Such depredations, characteristic of the Messianic Scriptures (New Testament), upon contemporary religious terminology achieve mental contact with those reared in it without surrendering anything to non-biblical thought. The framework of Messianic Scriptural (New Testament) thought - whether of election, or knowledge of Elohim (God), or the Logos (Davar, Miltha, Word), or the Redeemer - is provided by the Tanakh (Old Testament) revelation, wherever the terminology may come from. Gnosticism, with its Greek, Oriental and Talmudic/Rabbinical Jewish elements, whether viewed as a world-religion or simply as a tendency consisting of a diverse, complex assortment of competing religious movements (reminiscent of the broad 'New Age Movement' of our own time), remained pagan. It attached itself parasitically to Christianity/ Messianism (as it does in various forms of 'New Age Christianity' today), and took definite shapes from feeding on it parasite-fashion. At best it was a desire for Christian/Messianic ends in a pagan way.

    The Gospel of Truth, from the Gnostic Nag Hammadi library, is a perfect illustration of this parasitism, and shows a man holding, through Christian tradition, to a Cross for which his system had small place. But then (as now) the Gnostic would have to choose between the Besorah (Gospel) and Manichaeism, as the two are no more compatible than oil and water, however vigorously shaken to give the appearance of a natural synthesis. Satan attempts syncretism of the Besorah (Gospel) with pagan religion, thus paganising it; Yahweh is in the business of clearly separating them, which is the function and calling of Christian/Messianic apologists such as ourselves.

    D. Manichaeism

    Manichaeism is perhaps the archetypal religion of Gnostic syncretism. Founded by Mani, who was born in Mesopotamia in 216 AD, Manichaeism emerged out of a blending of Zoroastrianism (Fire worship), Buddhism, Judaism, Christianity, Hellenistic (Greek) philosophy and numerous ancient indigenous religious traditions present in western Iran (Persia) in the earthly 3rd century AD. Like Muhammed, Mani considered himself "the seal of the prophets" who brought the final, supreme divine revelation. Manichaeism, like the modern Bah'ai faith, views all previous revelations (like those of Zoroaster, Moses, Buddha and/or Yah'shua/Jesus) to have been only partial revelations. One deficiency of these other revelations, according to Mani, was their provincialism. Manichaeism, in contrast, professes to proclaim a complete, universal revelation which will unite all people and be practiced in all lands - i.e. a One World Religion - and represents a blending of two Gnostic streams - Syrian and Egyptian - or dualistic and pantheistic Gnosticism, respectively. Its adherants were to traverse the world propagating Mani's teachings which would have been accurately copied and translated into a locally understandable language.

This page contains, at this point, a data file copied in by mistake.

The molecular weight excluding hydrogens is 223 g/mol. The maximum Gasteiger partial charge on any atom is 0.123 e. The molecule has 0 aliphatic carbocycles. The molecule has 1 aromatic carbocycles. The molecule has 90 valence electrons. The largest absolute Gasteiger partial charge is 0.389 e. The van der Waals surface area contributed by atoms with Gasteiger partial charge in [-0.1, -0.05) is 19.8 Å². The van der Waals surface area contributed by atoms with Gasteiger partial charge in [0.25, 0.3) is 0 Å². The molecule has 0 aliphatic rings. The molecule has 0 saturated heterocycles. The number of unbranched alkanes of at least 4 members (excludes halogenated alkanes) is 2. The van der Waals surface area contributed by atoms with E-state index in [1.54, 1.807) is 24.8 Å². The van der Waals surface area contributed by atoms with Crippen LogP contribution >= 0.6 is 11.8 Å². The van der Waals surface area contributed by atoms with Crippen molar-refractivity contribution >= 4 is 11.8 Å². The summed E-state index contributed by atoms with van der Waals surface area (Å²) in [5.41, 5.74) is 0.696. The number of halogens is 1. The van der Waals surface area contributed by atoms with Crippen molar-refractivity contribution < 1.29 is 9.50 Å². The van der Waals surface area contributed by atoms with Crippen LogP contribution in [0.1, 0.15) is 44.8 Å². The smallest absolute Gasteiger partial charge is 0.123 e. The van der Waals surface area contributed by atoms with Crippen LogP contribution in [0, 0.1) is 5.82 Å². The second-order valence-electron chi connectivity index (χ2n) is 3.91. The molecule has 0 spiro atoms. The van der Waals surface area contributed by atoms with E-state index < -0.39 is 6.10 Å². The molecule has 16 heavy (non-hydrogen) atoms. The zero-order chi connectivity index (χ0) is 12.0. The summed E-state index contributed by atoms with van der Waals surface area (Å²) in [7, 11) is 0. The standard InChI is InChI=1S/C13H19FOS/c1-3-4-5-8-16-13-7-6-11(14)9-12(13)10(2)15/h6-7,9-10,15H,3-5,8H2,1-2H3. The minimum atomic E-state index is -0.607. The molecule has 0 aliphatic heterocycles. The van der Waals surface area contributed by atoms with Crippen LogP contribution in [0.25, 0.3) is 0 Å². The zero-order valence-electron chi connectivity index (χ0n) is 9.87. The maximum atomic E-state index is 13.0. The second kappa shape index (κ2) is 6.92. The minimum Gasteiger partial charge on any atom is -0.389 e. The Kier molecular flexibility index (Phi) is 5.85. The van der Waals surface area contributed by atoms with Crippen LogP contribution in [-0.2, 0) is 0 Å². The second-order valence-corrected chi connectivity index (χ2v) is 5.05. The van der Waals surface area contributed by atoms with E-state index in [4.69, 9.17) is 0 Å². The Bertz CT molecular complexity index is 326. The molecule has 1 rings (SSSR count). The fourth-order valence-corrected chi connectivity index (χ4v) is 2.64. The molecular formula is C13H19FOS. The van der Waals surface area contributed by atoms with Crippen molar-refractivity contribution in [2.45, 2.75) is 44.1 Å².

Manichaeism's two most basic tenets were:

    • 1. The two eternal principles; and
    • 2. The division of time into three epochs.

    According to Mani's system, in the beginning (past time) the eternal principles of good/light and evil/darkness existed separately. Present time began when representatives of the kingdom of darkness invaded the kingdom of light. This epoch was seen as a process of regathering the elements of light that were scattered, or captured, during the invasion of darkness and the reseparation of these elements from those of darkness. The final epoch will be preceded by apocalyptic events and will witness a last, great battle between the forces of light and darkness. Following this battle, a final judgment will be rendered. The good/righteous will be gathered into the kingdom of light, whereas the evil/wicked will be consigned to a bottomless pit which will be permanently sealed. The elements in this system borrowed from the Bible are obvious. The cosmos will then burn for 1,468 years, for some reason.

    Conclusion

    Gnosticism was one the earliest challenges to Biblical Christianity, teaching that salvation is by knowledge and not by emunah (faith). It has experienced a resurgence as Christianity has gone into decline in the West, appealing to every carnal taste of unredeemed man. It is at its most deceptive and dangerous when it is couched in biblical language to make it appear authentic by linguistic association. All religions that teach that salvation is by knowledge and works is, in the broadest sense, Gnosticism, and therefore false.

    Gnosticism: Counterfeit Christianity
    1. Knowledge vs. Love (FAQ)
    2. A Warning Against Gnosticism (OB 122)
    3. Should Christians Study the Gospel of Thomas? (FAQ)
    4. History of Gnosticism & Mormonism (Art)
    5. Esposing an Existentialist Gnostic Calvinist (Art)
    6. Essene Christianity: Is is Really Christian? (Website)
    7. Incarnation (Art)

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    This page was created on 22 September 1999
    Last updated on 14 November 2017